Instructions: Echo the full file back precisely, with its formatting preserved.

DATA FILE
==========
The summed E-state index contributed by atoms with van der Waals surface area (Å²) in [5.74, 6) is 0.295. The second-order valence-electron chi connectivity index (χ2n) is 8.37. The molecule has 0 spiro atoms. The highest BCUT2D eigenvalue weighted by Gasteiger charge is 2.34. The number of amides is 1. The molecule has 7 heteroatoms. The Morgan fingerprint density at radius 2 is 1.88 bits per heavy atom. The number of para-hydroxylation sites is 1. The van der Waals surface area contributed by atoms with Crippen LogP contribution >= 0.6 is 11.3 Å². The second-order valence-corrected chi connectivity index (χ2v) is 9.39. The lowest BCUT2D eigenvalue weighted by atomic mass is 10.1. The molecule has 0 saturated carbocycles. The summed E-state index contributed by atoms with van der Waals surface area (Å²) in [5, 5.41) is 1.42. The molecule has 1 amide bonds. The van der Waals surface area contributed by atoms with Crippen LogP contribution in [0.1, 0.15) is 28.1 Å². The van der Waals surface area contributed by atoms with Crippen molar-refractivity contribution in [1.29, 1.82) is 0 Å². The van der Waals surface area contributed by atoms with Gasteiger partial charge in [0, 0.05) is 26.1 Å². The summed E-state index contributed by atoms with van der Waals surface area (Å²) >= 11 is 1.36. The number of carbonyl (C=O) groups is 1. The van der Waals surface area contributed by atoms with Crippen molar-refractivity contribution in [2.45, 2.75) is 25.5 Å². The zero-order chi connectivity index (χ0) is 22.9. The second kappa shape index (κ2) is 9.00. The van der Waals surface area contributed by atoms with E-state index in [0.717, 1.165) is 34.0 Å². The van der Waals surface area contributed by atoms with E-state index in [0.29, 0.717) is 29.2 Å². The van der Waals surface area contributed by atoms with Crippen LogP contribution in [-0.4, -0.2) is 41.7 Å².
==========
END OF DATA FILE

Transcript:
The summed E-state index contributed by atoms with van der Waals surface area (Å²) in [5.74, 6) is 0.295. The second-order valence-electron chi connectivity index (χ2n) is 8.37. The molecule has 0 spiro atoms. The highest BCUT2D eigenvalue weighted by Gasteiger charge is 2.34. The number of amides is 1. The molecule has 7 heteroatoms. The Morgan fingerprint density at radius 2 is 1.88 bits per heavy atom. The number of para-hydroxylation sites is 1. The van der Waals surface area contributed by atoms with Crippen LogP contribution >= 0.6 is 11.3 Å². The second-order valence-corrected chi connectivity index (χ2v) is 9.39. The lowest BCUT2D eigenvalue weighted by atomic mass is 10.1. The molecule has 0 saturated carbocycles. The summed E-state index contributed by atoms with van der Waals surface area (Å²) in [5, 5.41) is 1.42. The molecule has 1 amide bonds. The van der Waals surface area contributed by atoms with Crippen LogP contribution in [0.1, 0.15) is 28.1 Å². The van der Waals surface area contributed by atoms with Crippen molar-refractivity contribution in [1.29, 1.82) is 0 Å². The van der Waals surface area contributed by atoms with Gasteiger partial charge in [0, 0.05) is 26.1 Å². The summed E-state index contributed by atoms with van der Waals surface area (Å²) >= 11 is 1.36. The number of carbonyl (C=O) groups is 1. The van der Waals surface area contributed by atoms with Crippen molar-refractivity contribution in [2.45, 2.75) is 25.5 Å². The zero-order chi connectivity index (χ0) is 22.9. The second kappa shape index (κ2) is 9.00. The van der Waals surface area contributed by atoms with E-state index in [0.717, 1.165) is 34.0 Å². The van der Waals surface area contributed by atoms with E-state index in [0.29, 0.717) is 29.2 Å². The van der Waals surface area contributed by atoms with Crippen LogP contribution in [-0.4, -0.2) is 41.7 Å².